Entering New Territory

By , September 7, 2015

In my last post, Use It or Lose It, I talked about monitoring the new solar array’s output and performance. On August 12th, we entered a new phase of this evaluation. Up until that date, we matched or exceeded the amount of daylight we received on the first full day of operation. After the 12th, we started seeing how the array performs in steadily lessening daylight as we approach the Winter Solstice. We’ve entered new territory, monitoring, and trying to predict the new limits of our electrical harvest.

A cloudy September day that brought in all the power we needed (Photo: Mark A. Zeiger).

A cloudy September day that brought in all the power we needed (Photo: Mark A. Zeiger).

We will lose 5 or so minutes of daylight each day through the next few months. Eventually, this will make a big difference in the electricity we bring in. I notice that on many days, we don’t get any charge at all after the ridge shadow deepens, whereas we used to charge late into the evening. I can’t really match that to what I see, but it reinforces that there’s something more to solar collection than simply visible sunlight. I can’t predict what will happen, whether we’ll steadily lose charge throughout each day, or if snow on the mountains will give us a “bounce” of reflected sunlight. I have to assume so—if the old array benefited from bounce, surely the new array will as well. At any rate, I assume we’ll need to use the wind generator at least a couple of days each week. My weekly generator run to keep the rotor free will eventually provide needed power as well.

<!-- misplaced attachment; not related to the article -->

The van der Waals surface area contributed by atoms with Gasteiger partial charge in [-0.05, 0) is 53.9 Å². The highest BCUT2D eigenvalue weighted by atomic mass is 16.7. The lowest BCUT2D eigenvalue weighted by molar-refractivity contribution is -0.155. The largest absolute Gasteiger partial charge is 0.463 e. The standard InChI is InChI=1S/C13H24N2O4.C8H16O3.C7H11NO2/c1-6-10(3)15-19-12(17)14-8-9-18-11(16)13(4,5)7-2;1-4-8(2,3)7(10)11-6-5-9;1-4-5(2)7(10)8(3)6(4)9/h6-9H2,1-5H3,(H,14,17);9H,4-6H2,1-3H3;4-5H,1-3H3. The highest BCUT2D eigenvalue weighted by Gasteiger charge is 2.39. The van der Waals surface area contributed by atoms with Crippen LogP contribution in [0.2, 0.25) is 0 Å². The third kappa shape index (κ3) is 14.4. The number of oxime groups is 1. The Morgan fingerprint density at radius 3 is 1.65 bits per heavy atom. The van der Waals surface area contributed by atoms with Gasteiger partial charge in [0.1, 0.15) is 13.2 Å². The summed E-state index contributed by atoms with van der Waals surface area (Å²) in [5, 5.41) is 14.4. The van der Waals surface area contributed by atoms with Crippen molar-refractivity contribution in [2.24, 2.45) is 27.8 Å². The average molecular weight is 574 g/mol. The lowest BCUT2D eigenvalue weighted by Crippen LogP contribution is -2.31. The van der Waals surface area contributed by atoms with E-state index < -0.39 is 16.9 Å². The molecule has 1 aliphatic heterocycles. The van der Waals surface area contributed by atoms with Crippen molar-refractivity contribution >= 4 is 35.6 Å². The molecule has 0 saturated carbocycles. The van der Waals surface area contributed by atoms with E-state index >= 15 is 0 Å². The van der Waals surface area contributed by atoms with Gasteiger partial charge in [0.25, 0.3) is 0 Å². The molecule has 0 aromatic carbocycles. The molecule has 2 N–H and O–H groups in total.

We find the implications encouraging, though. It’s no small pleasure to watch our intake soar to 31 amps in weak sunshine. We see incoming power levels that would require a good 20-25 knots of wind or more to get from the wind generator just because the sun comes up. Not only that, but those charging periods—the amp hours we experience—last longer than most windy periods.

Sometime soon, I’ll pull out the oil lamps, clean them, fill them, and light them some evenings. This may or may not offset increased electricity usage as the days grow darker. Waning daylight creates several different factors that will affect the generation/usage equation.

These complications make me less interested in making an exhaustive study of our situation. I don’t really need to quantify it, as I can’t quantify our electricity usage accurately. An overall idea and observation should suffice. And, we expect to see a definite improvement over what we got with our old panels (see Time of Diminishing Returns From Our Solar Array).

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